First, you should know that Filipinos are ever gracious (except on the road, but that’s another story). They will bend over backward to make sure you are comfortable. This may be part of the reason that Filipinos work quite literally all over the world. Part of this graciousness looks like preventing the other person from looking bad- saving face. If I have an issue with you, I should talk with a mutual friend, who will go to you about it. This keeps me from having to confront you and potentially embarrass you.

Also, my favorite definition for culture is “the personality of a group.” (Thanks, Jerry from PFO!)

Given all that, my nagging question was about the intersection of wisdom and culture. Is it gossiping if I use a third party for your own good?

I find these questions fascinating. (I was told, by the way, that it would be best for a Christ-follower to go directly to the person, per Matthew 18.) While I believe that culture is a gift of God, it seems that most cultures have practices that don’t align with His wisdom. I so appreciated the ability of my Filipino friends to evaluate their own cultural practices in the light of His word, and I wondered how often I do the same. It’s easy to see my own cultural practices as normal and unavailable for evaluation. I have a lot to learn!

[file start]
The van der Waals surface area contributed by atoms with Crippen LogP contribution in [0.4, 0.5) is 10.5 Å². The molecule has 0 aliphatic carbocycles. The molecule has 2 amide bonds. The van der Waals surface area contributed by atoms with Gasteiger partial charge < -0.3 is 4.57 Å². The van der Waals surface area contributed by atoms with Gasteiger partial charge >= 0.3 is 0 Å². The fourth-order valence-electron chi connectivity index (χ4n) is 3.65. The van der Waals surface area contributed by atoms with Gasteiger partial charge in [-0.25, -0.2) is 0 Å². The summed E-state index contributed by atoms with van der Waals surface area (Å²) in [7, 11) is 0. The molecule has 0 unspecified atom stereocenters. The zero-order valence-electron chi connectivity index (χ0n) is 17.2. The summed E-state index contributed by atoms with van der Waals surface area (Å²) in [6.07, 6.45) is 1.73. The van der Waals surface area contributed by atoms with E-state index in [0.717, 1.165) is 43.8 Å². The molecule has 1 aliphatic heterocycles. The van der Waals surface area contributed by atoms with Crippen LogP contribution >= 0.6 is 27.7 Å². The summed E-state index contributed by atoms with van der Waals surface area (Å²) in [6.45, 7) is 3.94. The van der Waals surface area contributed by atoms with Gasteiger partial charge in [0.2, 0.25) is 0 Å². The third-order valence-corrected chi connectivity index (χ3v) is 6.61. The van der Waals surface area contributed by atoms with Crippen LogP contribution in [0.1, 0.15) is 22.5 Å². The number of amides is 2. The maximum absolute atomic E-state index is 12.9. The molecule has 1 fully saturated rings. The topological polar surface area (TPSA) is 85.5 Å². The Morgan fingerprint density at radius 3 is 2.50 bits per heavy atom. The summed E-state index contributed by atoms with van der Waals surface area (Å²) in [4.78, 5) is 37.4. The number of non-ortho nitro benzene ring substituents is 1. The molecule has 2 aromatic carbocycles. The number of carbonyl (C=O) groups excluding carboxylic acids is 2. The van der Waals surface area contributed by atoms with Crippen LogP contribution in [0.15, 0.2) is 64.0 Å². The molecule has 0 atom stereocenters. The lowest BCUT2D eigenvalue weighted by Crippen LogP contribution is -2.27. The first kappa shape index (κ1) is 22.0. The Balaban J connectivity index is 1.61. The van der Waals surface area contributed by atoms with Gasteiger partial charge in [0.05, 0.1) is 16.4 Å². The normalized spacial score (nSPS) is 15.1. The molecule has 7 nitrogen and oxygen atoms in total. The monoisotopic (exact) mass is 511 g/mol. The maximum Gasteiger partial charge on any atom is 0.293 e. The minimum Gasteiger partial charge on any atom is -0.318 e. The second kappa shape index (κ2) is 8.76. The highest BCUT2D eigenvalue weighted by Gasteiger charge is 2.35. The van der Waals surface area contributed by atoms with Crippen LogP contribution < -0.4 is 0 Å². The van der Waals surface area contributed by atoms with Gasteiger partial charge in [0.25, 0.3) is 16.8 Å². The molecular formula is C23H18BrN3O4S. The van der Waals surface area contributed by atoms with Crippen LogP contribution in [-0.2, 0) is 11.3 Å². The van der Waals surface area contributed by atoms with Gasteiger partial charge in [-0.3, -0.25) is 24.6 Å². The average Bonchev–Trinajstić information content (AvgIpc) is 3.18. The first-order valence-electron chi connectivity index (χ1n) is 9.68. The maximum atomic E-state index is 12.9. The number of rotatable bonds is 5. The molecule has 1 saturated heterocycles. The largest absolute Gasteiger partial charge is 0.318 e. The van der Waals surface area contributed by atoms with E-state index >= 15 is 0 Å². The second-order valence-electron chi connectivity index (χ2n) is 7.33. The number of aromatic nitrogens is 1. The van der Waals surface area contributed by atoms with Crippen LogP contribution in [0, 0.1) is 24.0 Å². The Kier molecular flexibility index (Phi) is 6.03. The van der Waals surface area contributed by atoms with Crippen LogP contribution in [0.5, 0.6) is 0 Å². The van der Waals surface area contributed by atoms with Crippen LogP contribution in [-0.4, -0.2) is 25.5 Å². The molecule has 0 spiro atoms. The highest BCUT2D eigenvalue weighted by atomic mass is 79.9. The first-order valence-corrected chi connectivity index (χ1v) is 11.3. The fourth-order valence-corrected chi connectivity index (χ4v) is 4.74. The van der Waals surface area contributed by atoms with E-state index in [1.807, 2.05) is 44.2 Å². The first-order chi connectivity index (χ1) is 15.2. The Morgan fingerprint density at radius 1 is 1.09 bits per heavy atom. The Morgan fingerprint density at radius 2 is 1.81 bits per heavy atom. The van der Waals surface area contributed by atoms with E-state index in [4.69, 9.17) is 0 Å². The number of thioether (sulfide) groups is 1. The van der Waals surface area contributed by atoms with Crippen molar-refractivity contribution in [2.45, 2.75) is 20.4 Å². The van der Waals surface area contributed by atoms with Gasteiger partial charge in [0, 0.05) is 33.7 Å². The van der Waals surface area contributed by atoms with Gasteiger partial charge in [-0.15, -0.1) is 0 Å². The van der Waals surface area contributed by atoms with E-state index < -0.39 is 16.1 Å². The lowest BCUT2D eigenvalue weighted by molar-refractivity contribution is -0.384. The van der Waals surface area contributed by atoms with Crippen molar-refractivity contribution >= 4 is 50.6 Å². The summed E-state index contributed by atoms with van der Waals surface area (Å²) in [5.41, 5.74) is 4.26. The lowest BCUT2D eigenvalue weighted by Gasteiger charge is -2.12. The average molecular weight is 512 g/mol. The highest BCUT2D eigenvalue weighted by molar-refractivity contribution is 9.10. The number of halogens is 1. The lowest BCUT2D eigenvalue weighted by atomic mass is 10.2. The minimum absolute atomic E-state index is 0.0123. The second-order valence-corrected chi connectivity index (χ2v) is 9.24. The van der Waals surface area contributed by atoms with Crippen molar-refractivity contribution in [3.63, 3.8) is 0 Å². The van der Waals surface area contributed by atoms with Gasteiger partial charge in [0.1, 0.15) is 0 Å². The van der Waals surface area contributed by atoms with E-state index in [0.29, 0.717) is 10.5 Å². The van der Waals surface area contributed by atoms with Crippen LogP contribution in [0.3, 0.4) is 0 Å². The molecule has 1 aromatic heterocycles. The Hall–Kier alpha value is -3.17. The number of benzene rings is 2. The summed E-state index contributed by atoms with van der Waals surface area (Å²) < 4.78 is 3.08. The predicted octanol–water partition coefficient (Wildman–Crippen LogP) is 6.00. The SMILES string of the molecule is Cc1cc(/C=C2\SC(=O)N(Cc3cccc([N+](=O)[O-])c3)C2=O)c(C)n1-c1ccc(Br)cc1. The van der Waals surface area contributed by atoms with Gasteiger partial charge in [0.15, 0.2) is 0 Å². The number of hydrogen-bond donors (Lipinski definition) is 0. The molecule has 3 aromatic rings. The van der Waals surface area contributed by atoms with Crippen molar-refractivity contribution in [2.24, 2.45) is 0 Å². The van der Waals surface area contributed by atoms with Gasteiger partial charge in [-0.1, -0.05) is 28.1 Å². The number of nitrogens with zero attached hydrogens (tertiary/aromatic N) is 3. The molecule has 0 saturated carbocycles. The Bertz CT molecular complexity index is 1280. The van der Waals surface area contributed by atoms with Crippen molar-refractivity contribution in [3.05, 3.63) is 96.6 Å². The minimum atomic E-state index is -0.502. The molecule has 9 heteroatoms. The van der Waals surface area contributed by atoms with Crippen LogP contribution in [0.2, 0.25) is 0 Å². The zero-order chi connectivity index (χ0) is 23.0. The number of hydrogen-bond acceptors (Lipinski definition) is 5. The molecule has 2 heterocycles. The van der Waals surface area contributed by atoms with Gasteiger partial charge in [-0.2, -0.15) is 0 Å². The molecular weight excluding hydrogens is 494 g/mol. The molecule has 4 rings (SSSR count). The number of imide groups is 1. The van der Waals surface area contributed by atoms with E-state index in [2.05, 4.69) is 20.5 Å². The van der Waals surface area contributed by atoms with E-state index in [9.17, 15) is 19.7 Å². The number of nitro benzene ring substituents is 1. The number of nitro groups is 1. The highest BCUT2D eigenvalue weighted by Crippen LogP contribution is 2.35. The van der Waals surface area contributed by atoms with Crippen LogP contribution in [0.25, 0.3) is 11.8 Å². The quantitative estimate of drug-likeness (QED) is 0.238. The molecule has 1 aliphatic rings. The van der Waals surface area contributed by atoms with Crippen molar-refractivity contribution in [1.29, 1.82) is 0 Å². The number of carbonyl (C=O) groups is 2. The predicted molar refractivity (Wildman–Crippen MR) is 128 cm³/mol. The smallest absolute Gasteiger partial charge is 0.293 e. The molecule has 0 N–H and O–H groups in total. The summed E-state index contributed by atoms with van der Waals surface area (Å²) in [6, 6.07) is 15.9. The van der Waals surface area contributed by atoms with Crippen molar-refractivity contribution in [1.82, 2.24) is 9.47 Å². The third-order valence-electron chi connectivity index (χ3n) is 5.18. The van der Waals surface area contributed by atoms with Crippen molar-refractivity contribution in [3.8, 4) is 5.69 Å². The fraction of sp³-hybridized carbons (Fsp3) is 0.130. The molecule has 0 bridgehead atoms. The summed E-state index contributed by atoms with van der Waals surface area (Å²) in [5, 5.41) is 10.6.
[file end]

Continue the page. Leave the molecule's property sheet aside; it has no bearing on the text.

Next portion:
‘Twas the Night Before School Started

and all through the house
the teachers were typing…
and planning… and sleeping.

The first day clothes were set out with care
knowing five o’clock soon would be there.

The classrooms were ready (or at least close enough!)
for the students and teachers to fill them love.




Yet again, I am so grateful for a job I love. Even still, the butterflies have started. It’s always hard to fall asleep on the night before school starts, even as a teacher!

Happy brain

Nothing excites me quite like new learning. It doesn’t need to be new to the world- it’s usually not! But when I wrap my brain around a new-to-me idea, especially when it relates to missions and theology, two of my favorite subjects, I feel like a kid in a doughnut shop with all the glass removed.